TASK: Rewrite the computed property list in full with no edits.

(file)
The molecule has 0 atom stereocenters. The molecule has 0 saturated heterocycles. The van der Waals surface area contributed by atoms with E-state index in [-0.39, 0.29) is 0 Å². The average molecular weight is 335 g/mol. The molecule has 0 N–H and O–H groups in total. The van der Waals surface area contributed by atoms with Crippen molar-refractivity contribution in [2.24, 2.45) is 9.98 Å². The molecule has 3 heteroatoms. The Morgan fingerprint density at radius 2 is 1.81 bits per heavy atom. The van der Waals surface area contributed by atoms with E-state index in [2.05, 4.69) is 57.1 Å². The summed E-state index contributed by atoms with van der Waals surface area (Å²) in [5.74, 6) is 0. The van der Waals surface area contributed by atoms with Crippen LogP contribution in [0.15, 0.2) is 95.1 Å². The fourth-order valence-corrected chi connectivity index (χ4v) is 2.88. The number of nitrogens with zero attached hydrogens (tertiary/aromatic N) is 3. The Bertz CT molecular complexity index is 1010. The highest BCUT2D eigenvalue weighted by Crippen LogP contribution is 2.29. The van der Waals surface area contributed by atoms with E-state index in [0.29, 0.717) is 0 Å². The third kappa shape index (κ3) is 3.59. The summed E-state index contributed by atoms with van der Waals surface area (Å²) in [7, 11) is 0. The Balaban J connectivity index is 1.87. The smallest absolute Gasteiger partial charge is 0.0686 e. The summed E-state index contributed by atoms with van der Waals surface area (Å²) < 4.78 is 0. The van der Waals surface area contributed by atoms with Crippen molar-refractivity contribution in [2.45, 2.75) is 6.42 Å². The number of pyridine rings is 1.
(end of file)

The molecule has 0 atom stereocenters. The molecule has 0 saturated heterocycles. The van der Waals surface area contributed by atoms with E-state index in [-0.39, 0.29) is 0 Å². The average molecular weight is 335 g/mol. The molecule has 0 N–H and O–H groups in total. The van der Waals surface area contributed by atoms with Crippen molar-refractivity contribution in [2.24, 2.45) is 9.98 Å². The molecule has 3 heteroatoms. The Morgan fingerprint density at radius 2 is 1.81 bits per heavy atom. The van der Waals surface area contributed by atoms with E-state index in [2.05, 4.69) is 57.1 Å². The summed E-state index contributed by atoms with van der Waals surface area (Å²) in [5.74, 6) is 0. The van der Waals surface area contributed by atoms with Crippen LogP contribution in [0.15, 0.2) is 95.1 Å². The fourth-order valence-corrected chi connectivity index (χ4v) is 2.88. The number of nitrogens with zero attached hydrogens (tertiary/aromatic N) is 3. The Bertz CT molecular complexity index is 1010. The highest BCUT2D eigenvalue weighted by Crippen LogP contribution is 2.29. The van der Waals surface area contributed by atoms with E-state index in [0.29, 0.717) is 0 Å². The third kappa shape index (κ3) is 3.59. The summed E-state index contributed by atoms with van der Waals surface area (Å²) in [7, 11) is 0. The Balaban J connectivity index is 1.87. The smallest absolute Gasteiger partial charge is 0.0686 e. The summed E-state index contributed by atoms with van der Waals surface area (Å²) < 4.78 is 0. The van der Waals surface area contributed by atoms with Crippen molar-refractivity contribution in [2.45, 2.75) is 6.42 Å². The number of pyridine rings is 1.